The New York State Department of Environmental Conservation announced Tuesday, June 20 that it has officially adopted new emergency regulations for recreational Atlantic striped bass fishing, after an extremely successful 2022 striped bass fishing season depleted the species’ breeding population.
Effective immediately, the DEC will implement a new recreational slot limit of 28 to 31 inches (only fish between those sizes are keepers). This limit has been required by the Atlantic States Marine Fisheries Commission. It formerly was between 28 and 35 inches.
The recreational slot limit in the Hudson River, north of the George Washington Bridge, remains 18 to 28 inches.
On May 2, 2023, the Atlantic States Marine Fisheries Commission Atlantic Striped Bass Management Board approved an emergency action to implement a 31-inch maximum size limit for the striped bass recreational fishery for 2023. That action lasts for 180 days, through Oct. 28, 2023.
According to ASMFC’s Striped Bass Management Board, “this action responds to the unprecedented magnitude of 2022 recreational harvest, which is nearly double that of 2021, and new stock rebuilding projections, which estimate the probability of the spawning stock rebuilding to its biomass target by 2029 drops from 97 percent under the lower 2021 fishing mortality rate to less than 15 percent if the higher 2022 fishing mortality rate continues each year.”
“Based on concern for the stock and the long-term interests of its stakeholders, the Board acted decisively to protect one of the few remaining strong year classes,” said Board Chair Marty Gary, who is with the Potomac River Fisheries Commission. “Striped bass is one of the flagship species of the Commission, and this action sends a strong signal that the Board is firmly committed to rebuilding the stock for current and future generations. At the same time, the Board recognizes that this action will have a profound impact on the for-hire industry and recreational anglers, however, it feels it is a necessary step to ensure rebuilding.”
The Commission took this action “in response to the large increase in recreational harvest of striped bass in 2022, and repeated years of poor reproductive success,” according to the DEC. “The new slot limit is intended to protect a large proportion of the remaining adults to allow them to contribute to future spawning and stock rebuilding. ASMFC will continue to monitor harvest and success of spawning stock rebuilding, and if it deems necessary, may extend the emergency action for two additional periods of up to one year each.”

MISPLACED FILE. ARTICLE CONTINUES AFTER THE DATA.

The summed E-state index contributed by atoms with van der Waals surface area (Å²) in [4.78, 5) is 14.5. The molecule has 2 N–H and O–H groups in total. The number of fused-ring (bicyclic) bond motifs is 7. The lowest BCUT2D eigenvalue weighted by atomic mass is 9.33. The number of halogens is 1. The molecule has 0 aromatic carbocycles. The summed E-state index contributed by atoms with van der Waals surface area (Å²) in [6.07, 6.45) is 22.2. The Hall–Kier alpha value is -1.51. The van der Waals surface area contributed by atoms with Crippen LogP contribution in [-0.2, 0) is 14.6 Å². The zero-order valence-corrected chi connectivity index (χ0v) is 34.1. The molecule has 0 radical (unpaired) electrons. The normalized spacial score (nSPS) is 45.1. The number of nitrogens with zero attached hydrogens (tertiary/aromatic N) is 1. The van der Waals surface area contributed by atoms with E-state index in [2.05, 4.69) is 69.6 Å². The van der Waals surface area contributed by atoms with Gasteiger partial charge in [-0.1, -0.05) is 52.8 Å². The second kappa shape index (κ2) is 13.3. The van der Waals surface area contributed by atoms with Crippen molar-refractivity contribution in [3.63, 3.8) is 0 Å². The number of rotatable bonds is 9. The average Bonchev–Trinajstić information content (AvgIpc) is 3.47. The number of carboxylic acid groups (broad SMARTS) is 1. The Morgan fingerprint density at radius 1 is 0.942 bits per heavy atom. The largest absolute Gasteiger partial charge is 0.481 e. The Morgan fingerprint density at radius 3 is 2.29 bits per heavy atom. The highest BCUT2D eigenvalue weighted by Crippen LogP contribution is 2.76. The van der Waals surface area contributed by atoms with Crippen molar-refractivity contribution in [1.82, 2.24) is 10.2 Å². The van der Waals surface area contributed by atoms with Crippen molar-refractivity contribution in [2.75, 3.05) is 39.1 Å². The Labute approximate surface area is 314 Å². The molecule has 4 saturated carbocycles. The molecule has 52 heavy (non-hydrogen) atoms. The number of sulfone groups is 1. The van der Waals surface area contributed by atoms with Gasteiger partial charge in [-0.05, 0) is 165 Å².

According to the DEC, if New York failed to implement the new slot limit, “it would place the state out of compliance with ASMFC requirements and could result in the closure of New York’s recreational and commercial striped bass fisheries. DEC continues to advocate for New York’s marine resources and fishing community by participating in all levels of marine fisheries management to help ensure abundant and sustainable recreational and commercial fishing opportunities.”
The DEC’s Environmental Conservation Police Officers, known as ECOs, respond to complaints of taking of oversize fish, including on June 6 at the east side of the Shinnecock Inlet, where they issued several tickets to some members of a large group of fishermen who had three fish over the then-legal limit of 35 inches. That limit has since been reduced to 31 inches. The ECOs also issued tickets to members of the group for fishing without licenses.
Annual no-fee Recreational Marine Fishing Registry licenses are required before fishing New York’s Marine and Coastal District waters or when fishing in the Hudson River and its tributaries for “migratory fish of the sea.”
The complete text of the state rulemaking is available on the DEC website. The agency is accepting comments on the regulations from July 6, through Sept. 5, 2023. Written comments can be sent by mail to Caitlin Craig, New York State DEC, 123 Kings Park Blvd., Kings Park, NY 11754, or by email to firstname.lastname@example.org.
In March 2023, the DEC also prohibited the use or attempted use of gaffs when recreationally fishing for Atlantic striped bass. DEC has also required the use of circle hooks when fishing with bait for striped bass since 2021. These regulations intend to reduce release mortality in recreational striped bass fisheries, as required by ASMFC Amendment 7 to the Interstate Fishery Management Plan for Atlantic Striped Bass. The DEC encourages all recreational anglers to carefully handle and safely release fish not being kept.